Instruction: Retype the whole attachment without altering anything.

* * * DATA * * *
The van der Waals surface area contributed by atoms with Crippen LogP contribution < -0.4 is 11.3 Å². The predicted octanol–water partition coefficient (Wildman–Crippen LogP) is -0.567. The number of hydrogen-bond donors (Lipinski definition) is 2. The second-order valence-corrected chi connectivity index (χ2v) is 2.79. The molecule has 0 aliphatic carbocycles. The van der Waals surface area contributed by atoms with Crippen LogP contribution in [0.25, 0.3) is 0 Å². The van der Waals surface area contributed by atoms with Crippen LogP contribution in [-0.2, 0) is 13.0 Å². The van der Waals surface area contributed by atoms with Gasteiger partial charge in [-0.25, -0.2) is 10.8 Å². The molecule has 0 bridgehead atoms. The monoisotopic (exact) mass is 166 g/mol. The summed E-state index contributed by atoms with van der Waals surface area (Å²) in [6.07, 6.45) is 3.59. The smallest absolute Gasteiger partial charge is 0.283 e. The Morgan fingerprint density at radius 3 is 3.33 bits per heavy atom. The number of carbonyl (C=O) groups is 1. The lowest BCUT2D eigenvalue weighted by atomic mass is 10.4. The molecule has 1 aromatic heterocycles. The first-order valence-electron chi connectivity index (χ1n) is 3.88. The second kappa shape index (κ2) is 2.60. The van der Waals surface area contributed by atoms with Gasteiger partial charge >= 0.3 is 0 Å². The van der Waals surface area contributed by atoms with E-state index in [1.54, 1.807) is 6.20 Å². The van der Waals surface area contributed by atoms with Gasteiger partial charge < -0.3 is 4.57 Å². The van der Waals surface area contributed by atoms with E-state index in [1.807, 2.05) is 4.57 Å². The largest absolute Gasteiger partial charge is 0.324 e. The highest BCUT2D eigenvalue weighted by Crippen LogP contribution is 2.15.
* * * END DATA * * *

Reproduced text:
The van der Waals surface area contributed by atoms with Crippen LogP contribution < -0.4 is 11.3 Å². The predicted octanol–water partition coefficient (Wildman–Crippen LogP) is -0.567. The number of hydrogen-bond donors (Lipinski definition) is 2. The second-order valence-corrected chi connectivity index (χ2v) is 2.79. The molecule has 0 aliphatic carbocycles. The van der Waals surface area contributed by atoms with Crippen LogP contribution in [0.25, 0.3) is 0 Å². The van der Waals surface area contributed by atoms with Crippen LogP contribution in [-0.2, 0) is 13.0 Å². The van der Waals surface area contributed by atoms with Gasteiger partial charge in [-0.25, -0.2) is 10.8 Å². The molecule has 0 bridgehead atoms. The monoisotopic (exact) mass is 166 g/mol. The summed E-state index contributed by atoms with van der Waals surface area (Å²) in [6.07, 6.45) is 3.59. The smallest absolute Gasteiger partial charge is 0.283 e. The Morgan fingerprint density at radius 3 is 3.33 bits per heavy atom. The number of carbonyl (C=O) groups is 1. The lowest BCUT2D eigenvalue weighted by atomic mass is 10.4. The molecule has 1 aromatic heterocycles. The first-order valence-electron chi connectivity index (χ1n) is 3.88. The second kappa shape index (κ2) is 2.60. The van der Waals surface area contributed by atoms with Gasteiger partial charge >= 0.3 is 0 Å². The van der Waals surface area contributed by atoms with E-state index in [1.54, 1.807) is 6.20 Å². The van der Waals surface area contributed by atoms with Gasteiger partial charge < -0.3 is 4.57 Å². The van der Waals surface area contributed by atoms with E-state index in [1.807, 2.05) is 4.57 Å². The largest absolute Gasteiger partial charge is 0.324 e. The highest BCUT2D eigenvalue weighted by Crippen LogP contribution is 2.15.